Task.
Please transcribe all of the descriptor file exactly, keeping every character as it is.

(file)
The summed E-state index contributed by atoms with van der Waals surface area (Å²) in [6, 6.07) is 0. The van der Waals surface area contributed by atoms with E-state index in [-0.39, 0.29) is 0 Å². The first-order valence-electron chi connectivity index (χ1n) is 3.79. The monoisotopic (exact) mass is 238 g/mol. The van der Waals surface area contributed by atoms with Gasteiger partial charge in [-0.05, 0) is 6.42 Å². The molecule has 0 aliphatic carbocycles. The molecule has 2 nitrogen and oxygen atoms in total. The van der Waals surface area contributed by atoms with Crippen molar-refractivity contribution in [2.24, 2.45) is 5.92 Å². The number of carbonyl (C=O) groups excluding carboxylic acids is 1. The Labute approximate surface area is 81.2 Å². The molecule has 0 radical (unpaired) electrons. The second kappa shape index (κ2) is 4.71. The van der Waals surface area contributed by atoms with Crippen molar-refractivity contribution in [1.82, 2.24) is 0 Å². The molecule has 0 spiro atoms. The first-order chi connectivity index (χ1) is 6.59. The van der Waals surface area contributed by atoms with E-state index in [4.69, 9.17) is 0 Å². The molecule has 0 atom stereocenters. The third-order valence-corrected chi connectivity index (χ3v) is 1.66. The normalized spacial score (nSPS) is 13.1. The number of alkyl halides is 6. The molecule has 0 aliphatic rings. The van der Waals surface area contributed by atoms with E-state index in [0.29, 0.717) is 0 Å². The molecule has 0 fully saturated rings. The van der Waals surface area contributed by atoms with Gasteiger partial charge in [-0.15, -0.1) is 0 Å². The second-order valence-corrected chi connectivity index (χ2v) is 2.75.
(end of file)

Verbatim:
The summed E-state index contributed by atoms with van der Waals surface area (Å²) in [6, 6.07) is 0. The van der Waals surface area contributed by atoms with E-state index in [-0.39, 0.29) is 0 Å². The first-order valence-electron chi connectivity index (χ1n) is 3.79. The monoisotopic (exact) mass is 238 g/mol. The van der Waals surface area contributed by atoms with Gasteiger partial charge in [-0.05, 0) is 6.42 Å². The molecule has 0 aliphatic carbocycles. The molecule has 2 nitrogen and oxygen atoms in total. The van der Waals surface area contributed by atoms with Crippen molar-refractivity contribution in [2.24, 2.45) is 5.92 Å². The number of carbonyl (C=O) groups excluding carboxylic acids is 1. The Labute approximate surface area is 81.2 Å². The molecule has 0 radical (unpaired) electrons. The second kappa shape index (κ2) is 4.71. The van der Waals surface area contributed by atoms with Crippen molar-refractivity contribution in [1.82, 2.24) is 0 Å². The molecule has 0 spiro atoms. The first-order chi connectivity index (χ1) is 6.59. The van der Waals surface area contributed by atoms with E-state index in [4.69, 9.17) is 0 Å². The molecule has 0 atom stereocenters. The third-order valence-corrected chi connectivity index (χ3v) is 1.66. The normalized spacial score (nSPS) is 13.1. The number of alkyl halides is 6. The molecule has 0 aliphatic rings. The van der Waals surface area contributed by atoms with E-state index in [0.29, 0.717) is 0 Å². The molecule has 0 fully saturated rings. The van der Waals surface area contributed by atoms with Gasteiger partial charge in [-0.15, -0.1) is 0 Å². The second-order valence-corrected chi connectivity index (χ2v) is 2.75.